CMS Data Match Program

CMS Data Match Program

Although the
program has been around since 2007, Centers for Medicare and Medicaid Services
(CMS) have issued a significantly greater number of notices to employers this
year expecting assistance in determining if Medicare should be primary or
secondary for specific employees, during specific time frames.  The Medicare Secondary Payer (MSP) determination
is based on total number of an employer’s employees, full-time and
part-time.  For working aged, the
employer group plan is primary if there are 20 or more employees for 20 or more
calendar weeks in the current or preceding calendar year.  If the employer has fewer than 20 employees,
Medicare is primary. 

For Medicare
eligibility due to disability, the rules change from 20 employees to 100
employees.  If the employer has fewer
than 100 employees for more than 50% of the previous calendar year’s business
days, then Medicare is primary.

Inevitably, when an employer receives
the notice to comply with the Data Match request, there is a sense of
overwhelming responsibility and time required to respond.  The communication from CMS can be
intimidating with threats of penalties for non-compliance.  Fortunately, the task is not as daunting as
it initially seems.  There are several
steps to complete the process:

  1. The
    employer needs to create an account on the CMS website.  There is a 1-2 day turnaround for CMS to
    respond and identify the specific employees in question.

  2. The
    employer logs in to the CMS site using their EIN and PIN provided in the CMS
    letter.  The employer then provides
    information about their health plan carrier, group ID, Rx BIN, PCN numbers, and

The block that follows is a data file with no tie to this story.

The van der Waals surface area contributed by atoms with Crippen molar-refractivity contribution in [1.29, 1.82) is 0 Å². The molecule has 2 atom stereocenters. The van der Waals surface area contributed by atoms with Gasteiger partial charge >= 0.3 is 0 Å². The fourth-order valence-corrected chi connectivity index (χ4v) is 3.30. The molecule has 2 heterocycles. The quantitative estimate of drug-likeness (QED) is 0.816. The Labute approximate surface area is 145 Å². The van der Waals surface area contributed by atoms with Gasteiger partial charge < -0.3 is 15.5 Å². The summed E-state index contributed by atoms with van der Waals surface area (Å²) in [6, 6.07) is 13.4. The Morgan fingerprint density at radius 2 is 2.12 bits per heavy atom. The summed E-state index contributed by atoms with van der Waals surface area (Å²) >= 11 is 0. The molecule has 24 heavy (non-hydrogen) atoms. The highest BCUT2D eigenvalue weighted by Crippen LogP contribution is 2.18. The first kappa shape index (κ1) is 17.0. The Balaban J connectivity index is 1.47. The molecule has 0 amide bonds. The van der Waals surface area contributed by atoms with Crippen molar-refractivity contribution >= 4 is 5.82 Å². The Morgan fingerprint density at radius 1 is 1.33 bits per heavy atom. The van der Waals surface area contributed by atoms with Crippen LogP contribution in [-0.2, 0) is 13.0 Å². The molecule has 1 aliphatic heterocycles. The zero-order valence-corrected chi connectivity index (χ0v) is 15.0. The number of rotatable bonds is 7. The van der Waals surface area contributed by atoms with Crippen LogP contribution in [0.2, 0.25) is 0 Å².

insurance company address and EIN.

  3. The
    employer must then answer questions about specific employees that may have had
    coverage through the employer group plan in addition to Medicare.

  4. Review
    and attest the information provided is complete and accurate.

  5. Submit.

CMS can look back
5 years to review claims and services and require claims to be
reprocessed.  When CMS determines another
payer should have been primary instead of Medicare, the claim may be
significant.  The insurance company, if
the plan was fully-insured, is responsible for paying the claim.  If the plan was self-funded, the employer is
responsible for paying the claim.

The Data Match
Program has enabled CMS Trust Fund to save over 3 billion dollars to date.  Because of such success, we anticipate the
program to continue for some time.

Employers who
receive the Data Match notice have 30 days to complete the questionnaire,
unless an extension is applied for. 
Don’t hesitate to contact your Business Benefits’ representative if you
need any assistance gathering information from the insurance companies,
especially if the CMS request goes back several years!